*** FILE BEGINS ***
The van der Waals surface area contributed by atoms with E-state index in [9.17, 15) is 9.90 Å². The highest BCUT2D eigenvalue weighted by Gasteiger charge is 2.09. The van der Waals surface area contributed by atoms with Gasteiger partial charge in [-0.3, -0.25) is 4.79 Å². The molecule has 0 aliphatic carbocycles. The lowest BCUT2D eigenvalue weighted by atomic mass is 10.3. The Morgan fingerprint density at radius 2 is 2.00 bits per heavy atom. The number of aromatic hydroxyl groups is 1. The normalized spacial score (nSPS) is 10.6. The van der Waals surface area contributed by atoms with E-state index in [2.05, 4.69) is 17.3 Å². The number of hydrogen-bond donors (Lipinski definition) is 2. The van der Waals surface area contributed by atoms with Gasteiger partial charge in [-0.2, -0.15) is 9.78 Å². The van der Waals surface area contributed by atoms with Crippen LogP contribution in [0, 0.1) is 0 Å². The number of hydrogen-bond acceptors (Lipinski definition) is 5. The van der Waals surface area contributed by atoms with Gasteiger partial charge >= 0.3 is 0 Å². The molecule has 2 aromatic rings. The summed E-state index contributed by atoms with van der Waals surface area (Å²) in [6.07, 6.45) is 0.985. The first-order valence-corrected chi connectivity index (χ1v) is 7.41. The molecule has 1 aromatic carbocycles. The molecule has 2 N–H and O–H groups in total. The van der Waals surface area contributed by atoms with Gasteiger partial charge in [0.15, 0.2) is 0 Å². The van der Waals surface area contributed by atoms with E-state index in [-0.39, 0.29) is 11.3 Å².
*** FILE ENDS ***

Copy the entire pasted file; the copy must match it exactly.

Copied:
The van der Waals surface area contributed by atoms with E-state index in [9.17, 15) is 9.90 Å². The highest BCUT2D eigenvalue weighted by Gasteiger charge is 2.09. The van der Waals surface area contributed by atoms with Gasteiger partial charge in [-0.3, -0.25) is 4.79 Å². The molecule has 0 aliphatic carbocycles. The lowest BCUT2D eigenvalue weighted by atomic mass is 10.3. The Morgan fingerprint density at radius 2 is 2.00 bits per heavy atom. The number of aromatic hydroxyl groups is 1. The normalized spacial score (nSPS) is 10.6. The van der Waals surface area contributed by atoms with E-state index in [2.05, 4.69) is 17.3 Å². The number of hydrogen-bond donors (Lipinski definition) is 2. The van der Waals surface area contributed by atoms with Gasteiger partial charge in [-0.2, -0.15) is 9.78 Å². The van der Waals surface area contributed by atoms with Crippen LogP contribution in [0, 0.1) is 0 Å². The number of hydrogen-bond acceptors (Lipinski definition) is 5. The van der Waals surface area contributed by atoms with Gasteiger partial charge >= 0.3 is 0 Å². The molecule has 2 aromatic rings. The summed E-state index contributed by atoms with van der Waals surface area (Å²) in [6.07, 6.45) is 0.985. The first-order valence-corrected chi connectivity index (χ1v) is 7.41. The molecule has 1 aromatic carbocycles. The molecule has 2 N–H and O–H groups in total. The van der Waals surface area contributed by atoms with Gasteiger partial charge in [0.15, 0.2) is 0 Å². The van der Waals surface area contributed by atoms with E-state index in [-0.39, 0.29) is 11.3 Å².